Tomorrow is Independence Day, our country’s birthday. Every year I try to explain to you, in terms you can understand, what this day means. But so far all you seem to understand is that it means fireworks that make you cover your ears and a day off work for Daddy. Which is sort of the bitter and the sweet of the preschooler experience all in one.
By the time you can understand why it matters that 56 people signed a piece of paper back in 1776, you’ll be a too-cool teenager and you won’t want to listen to my life lessons. So you’ll have to discover it for yourself, as all of us do.
But if I could make you understand why this day is so important, here is what I would say:
America is the place where things happen that no one thought possible. Some of the tallest buildings in the world. A man on the moon. A computer the size of a small house, and one that can fit in your palm. A black man as president, a woman as a major-party vice presidential candidate. Northwestern winning the Rose Bowl (okay, not yet).
This country isn’t perfect. In our two-century history, we’ve made mistakes — a lot of them. We have an unfortunate history of treating certain groups of people badly, starting pretty much from Day One. We’ve elected some pretty bad leaders (though you’ll find that we’re split down the middle on which ones were the bad ones), and in some cases we bear the burdens of their decisions for years. We do a lot of shouting when we disagree, and lately we seem to shout all the time.
But there’s the thing: We keep trying.
One of the most famous lines in the Declaration of Independence, that piece of paper signed 238 years ago, is this: “We hold these truths to be self-evident: that all men are created equal …” It was revolutionary (haha) at the time; but they left a few people out. Me, for example, and your grandmothers and your aunts and most of your cousins. And your friend Jake, and Daddy’s coworker John, because they’re black. For that matter, when Daddy’s and my families came to this country, they wouldn’t have been considered “equal,” either. My family members were Irish, Catholic and poor; Daddy’s were Scotch-Irish, we think, so they were slightly better off, but not by much.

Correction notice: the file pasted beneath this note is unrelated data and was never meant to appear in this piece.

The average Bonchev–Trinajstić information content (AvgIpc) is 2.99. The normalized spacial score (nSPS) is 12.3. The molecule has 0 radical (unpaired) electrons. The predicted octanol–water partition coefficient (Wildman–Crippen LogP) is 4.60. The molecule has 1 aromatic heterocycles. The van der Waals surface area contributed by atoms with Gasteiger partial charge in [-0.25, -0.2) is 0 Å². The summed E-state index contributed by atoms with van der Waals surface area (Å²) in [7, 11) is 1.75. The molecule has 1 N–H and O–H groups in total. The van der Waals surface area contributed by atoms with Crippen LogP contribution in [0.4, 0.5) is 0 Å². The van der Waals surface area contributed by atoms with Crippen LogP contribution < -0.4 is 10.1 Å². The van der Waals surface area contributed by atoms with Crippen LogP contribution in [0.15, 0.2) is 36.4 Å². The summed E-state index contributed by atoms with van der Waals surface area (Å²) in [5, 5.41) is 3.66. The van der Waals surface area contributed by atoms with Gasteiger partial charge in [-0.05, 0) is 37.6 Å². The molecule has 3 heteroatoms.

So that “all men (make that educated, landowning white men, and we do mean men) are created equal” thing? Well, it was a first draft for what our country would become. A second draft, actually, since the British version involved a king on one continent and his subjects on the other. If the Declaration didn’t actually recognize everyone’s equality, at least it got all the parties on the same land mass. So, you know, progress.
The point is, though, that we kept on editing. In fact, we built the means for editing into our most important document. Right there in the Constitution, it tells us how to make changes.
America is a work in progress. Every time we think we’re doing pretty well, it turns out we can do better. And we all get to decide what it means to “do better.”
My sweet boy, this country isn’t perfect. But through blood and sweat and tears — through diplomacy and compromise — through conversation and compassion — we are improving every day. Things will happen in your lifetime, or your children’s, that no one would think possible today. A man on Mars. A woman in the White House. Northwestern winning the Rose Bowl (really, I’m not giving up hope on that one).
So tomorrow we’ll enjoy an extra day with Daddy, and we’ll watch fireworks with our hands over our ears. I’ll try to explain to you what this day means, and you probably won’t understand what I’m trying to say. But that’s okay. Next year, I’ll do better.
After all, that’s the American way.
What do you want your children to know about being an American? Tell us in the comments.